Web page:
Let's imagine the following scenario (I think there was an actual similar incident some years ago):
It's the WOC long distance final, and 2/3 of the way into the course, with some crucial, testing route choice legs still to come, a compulsory river crossing is washed away by a landslide. Could the organisers decide that the result should be determined by times at a control point on the highest part of the map, after a steep climb, 1km before the river crossing?
Under IOF Rules (26.12, 26.13) the organisers must stop and cancel a race if it becomes dangerous, and must void a race if it has become significantly unfair. Rule 24.15 however states that 'Results must be based on competitors' times for the whole course. No changes may be made to these times on the basis of split times.' The rule was introduced after analysis showed that removal of one or more legs introduces more unfairness than it solves.
Therefore the only option is to void the course.
Could this principle apply in cycling, specifically in the TdF? Which was 'more fair'? To take the times at the summit of Col d'Iseran as the result, or void the result of stage 19?
It's possible (though some will argue not very likely) that in the final 40km of stage 19, Egon Bernal could have tired (or crashed) and lost his advantage over Julian Alaphilippe and the other GC contenders who had been saving their primary effort for the final climb to the finish.
Had the other contenders known the race would finish at the Col d'Iseran would they have let Bernal escape? Would Alaphilippe have made a supreme effort to hold on to the yellow jersey?
Remember, it's a multi-stage race, so the cancellation of one stage (I think there might be a precedent at the Giro) seems to me less 'unfair', just as it would be if in my original scenario we substitute O-Ringen for WOC.
Or, alternatively should orienteering be more pragmatic and allow results to stand for part of a course?
Award Bernal the stage win, KOM and sprint points stand as they happened, and give everyone the same time as Bernal for the stage.
I think canceling the stage is least unfair, since in the Tour there is "planned strategy" by the racers as you have suggested (e.g. reserving energy for the last part of the course, given detailed info available about the profile, ability to observe how and what other are doing etc). Unlike orienteering where I don't think racers consciously plan to go faster or slower at different parts of the course. In orienteering, if you based a result on the splits at 75% of the distance, you might be rewarding someone who would have fallen back during the last 25% due to less fitness or stamina, but I don't think you would be interfering with legitimate strategy scenarios as in the Tour.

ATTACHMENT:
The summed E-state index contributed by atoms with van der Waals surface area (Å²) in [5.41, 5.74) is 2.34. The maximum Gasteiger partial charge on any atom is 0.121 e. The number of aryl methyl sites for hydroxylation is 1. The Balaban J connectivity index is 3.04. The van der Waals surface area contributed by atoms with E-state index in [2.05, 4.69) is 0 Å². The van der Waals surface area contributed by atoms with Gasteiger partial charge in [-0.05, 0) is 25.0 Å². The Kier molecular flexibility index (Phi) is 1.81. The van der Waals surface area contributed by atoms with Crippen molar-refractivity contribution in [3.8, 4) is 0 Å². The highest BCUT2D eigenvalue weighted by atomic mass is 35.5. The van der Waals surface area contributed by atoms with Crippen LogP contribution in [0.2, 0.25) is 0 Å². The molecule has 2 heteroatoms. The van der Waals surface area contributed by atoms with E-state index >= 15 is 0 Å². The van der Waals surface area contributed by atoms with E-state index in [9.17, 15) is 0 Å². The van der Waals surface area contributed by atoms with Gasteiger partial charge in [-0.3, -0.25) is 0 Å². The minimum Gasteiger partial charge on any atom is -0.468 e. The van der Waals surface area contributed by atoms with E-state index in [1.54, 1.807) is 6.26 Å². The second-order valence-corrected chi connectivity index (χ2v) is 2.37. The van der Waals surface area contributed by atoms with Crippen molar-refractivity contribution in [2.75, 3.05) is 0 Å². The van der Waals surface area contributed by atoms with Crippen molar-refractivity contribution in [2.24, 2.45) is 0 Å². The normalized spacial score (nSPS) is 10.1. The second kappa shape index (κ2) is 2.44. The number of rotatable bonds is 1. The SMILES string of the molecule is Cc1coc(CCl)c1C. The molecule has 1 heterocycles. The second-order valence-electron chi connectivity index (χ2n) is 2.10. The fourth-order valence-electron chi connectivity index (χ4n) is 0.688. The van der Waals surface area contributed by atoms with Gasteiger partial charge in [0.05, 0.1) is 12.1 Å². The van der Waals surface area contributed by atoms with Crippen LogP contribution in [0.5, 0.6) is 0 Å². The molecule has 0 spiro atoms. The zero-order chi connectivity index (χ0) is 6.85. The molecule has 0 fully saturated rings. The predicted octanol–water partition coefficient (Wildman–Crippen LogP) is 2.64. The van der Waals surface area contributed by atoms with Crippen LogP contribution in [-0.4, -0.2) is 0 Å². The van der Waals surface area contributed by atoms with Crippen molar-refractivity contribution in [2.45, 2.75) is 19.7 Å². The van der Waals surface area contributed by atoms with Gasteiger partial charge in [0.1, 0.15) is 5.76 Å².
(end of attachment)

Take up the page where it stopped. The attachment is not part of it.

Unlike orienteering where I don't think racers consciously plan to go faster or slower at different parts of the course.
Sure they do - taking wider less physical routes (but not the fastest) early in a long race to ensure you have enough energy for the end of the race - especially if the end of the race is very technical. It was exactly the strategy of Kent Olsson to win WOC 87 in France.
Simmo the example you are thinking of was a mass start long race in Switzerland. the bridge was between the 2nd last control and last control I think and got washed away after the first 50 or so finishers. The organizers declared that since the winners and all WCpoints were decided fairly they didn't need to bother trying to allocate times or positions to those in 50th+ place which angered a few of those runners. At least that is what I heard I wasn't there.
Great stage... unlike most it was rivetting viewing. Such a shame it had to be cut short. But one thing we can all agree on is the paramount importance of athlete safety.
The precedent Simmo's thinking of is a mass-start World Cup race in Switzerland in 1996, where a flash flood washed away a bridge between the last control and the finish after about the first 70 competitors had crossed, leaving the last 30 or so stranded on the other side. This didn't affect World Cup points but did make for a lot of upset competitors (especially as the rest of the event organisation left a fair bit to be desired). I thought results for those competitors who weren't able to finish could reasonably have been declared based on times at the last control (as it was they weren't given results at all).
I ran in this race (fast enough to make it to the finish), and felt somewhat vindicated because when the organisers outlined their plans at the team leaders' meeting for an alternative finish in the event of a storm before the finish, I asked what would happen if the storm happened mid-race. They didn't have an answer there, or on the day.
analysis showed that removal of one or more legs introduces more unfairness than it solves
I'll wager this analysis isn't published : it is nonsense.
We have hundreds of WOC and WC classic races. In the vast majority, taking the leader after 80% gives the correct winner. Taking out a split for one control changes the winner less than 5% of the time. Of course, some positions change, but the absolutism of voiding the whole race compared with a randomness at the level of are-you-in-a-train, is-the-green 60% or 80% runnable, were-you-out-in-the-mist, did-you-see-someone-punching.
This is all less true in sprint and middle.
If a spectator rugby-tackles the leader at-the-last control and she loses a minute in the on the run-in, are we seriously going to void the race?